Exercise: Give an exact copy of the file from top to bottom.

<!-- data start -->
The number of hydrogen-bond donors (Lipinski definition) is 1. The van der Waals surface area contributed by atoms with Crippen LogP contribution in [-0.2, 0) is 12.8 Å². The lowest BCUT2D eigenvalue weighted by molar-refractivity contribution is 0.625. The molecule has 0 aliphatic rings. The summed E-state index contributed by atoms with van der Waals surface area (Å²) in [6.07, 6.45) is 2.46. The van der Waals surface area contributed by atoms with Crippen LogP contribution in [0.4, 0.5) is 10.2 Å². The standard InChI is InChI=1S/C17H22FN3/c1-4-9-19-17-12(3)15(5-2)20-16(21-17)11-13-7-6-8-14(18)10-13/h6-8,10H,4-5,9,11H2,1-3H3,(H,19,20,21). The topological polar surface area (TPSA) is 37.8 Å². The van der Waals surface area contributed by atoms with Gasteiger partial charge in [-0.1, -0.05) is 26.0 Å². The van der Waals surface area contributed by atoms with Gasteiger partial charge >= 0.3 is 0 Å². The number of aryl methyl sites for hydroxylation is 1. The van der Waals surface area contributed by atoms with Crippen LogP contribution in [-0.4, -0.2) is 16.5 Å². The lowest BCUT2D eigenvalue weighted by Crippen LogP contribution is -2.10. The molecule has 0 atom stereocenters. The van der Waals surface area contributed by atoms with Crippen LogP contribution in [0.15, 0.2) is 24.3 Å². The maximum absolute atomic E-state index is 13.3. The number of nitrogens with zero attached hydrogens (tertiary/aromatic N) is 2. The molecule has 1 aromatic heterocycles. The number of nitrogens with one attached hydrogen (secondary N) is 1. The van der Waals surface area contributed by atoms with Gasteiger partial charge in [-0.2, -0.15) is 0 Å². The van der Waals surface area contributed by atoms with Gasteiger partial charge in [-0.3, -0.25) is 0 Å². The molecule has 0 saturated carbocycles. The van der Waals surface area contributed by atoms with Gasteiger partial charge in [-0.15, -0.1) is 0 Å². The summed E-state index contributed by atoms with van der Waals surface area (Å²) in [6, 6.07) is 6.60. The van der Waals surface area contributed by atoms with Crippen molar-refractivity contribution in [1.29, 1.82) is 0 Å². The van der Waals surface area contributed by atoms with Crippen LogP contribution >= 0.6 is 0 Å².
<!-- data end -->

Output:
The number of hydrogen-bond donors (Lipinski definition) is 1. The van der Waals surface area contributed by atoms with Crippen LogP contribution in [-0.2, 0) is 12.8 Å². The lowest BCUT2D eigenvalue weighted by molar-refractivity contribution is 0.625. The molecule has 0 aliphatic rings. The summed E-state index contributed by atoms with van der Waals surface area (Å²) in [6.07, 6.45) is 2.46. The van der Waals surface area contributed by atoms with Crippen LogP contribution in [0.4, 0.5) is 10.2 Å². The standard InChI is InChI=1S/C17H22FN3/c1-4-9-19-17-12(3)15(5-2)20-16(21-17)11-13-7-6-8-14(18)10-13/h6-8,10H,4-5,9,11H2,1-3H3,(H,19,20,21). The topological polar surface area (TPSA) is 37.8 Å². The van der Waals surface area contributed by atoms with Gasteiger partial charge in [-0.1, -0.05) is 26.0 Å². The van der Waals surface area contributed by atoms with Gasteiger partial charge >= 0.3 is 0 Å². The number of aryl methyl sites for hydroxylation is 1. The van der Waals surface area contributed by atoms with Crippen LogP contribution in [-0.4, -0.2) is 16.5 Å². The lowest BCUT2D eigenvalue weighted by Crippen LogP contribution is -2.10. The molecule has 0 atom stereocenters. The van der Waals surface area contributed by atoms with Crippen LogP contribution in [0.15, 0.2) is 24.3 Å². The maximum absolute atomic E-state index is 13.3. The number of nitrogens with zero attached hydrogens (tertiary/aromatic N) is 2. The molecule has 1 aromatic heterocycles. The number of nitrogens with one attached hydrogen (secondary N) is 1. The van der Waals surface area contributed by atoms with Gasteiger partial charge in [-0.2, -0.15) is 0 Å². The van der Waals surface area contributed by atoms with Gasteiger partial charge in [-0.3, -0.25) is 0 Å². The molecule has 0 saturated carbocycles. The van der Waals surface area contributed by atoms with Gasteiger partial charge in [-0.15, -0.1) is 0 Å². The summed E-state index contributed by atoms with van der Waals surface area (Å²) in [6, 6.07) is 6.60. The van der Waals surface area contributed by atoms with Crippen molar-refractivity contribution in [1.29, 1.82) is 0 Å². The van der Waals surface area contributed by atoms with Crippen LogP contribution >= 0.6 is 0 Å².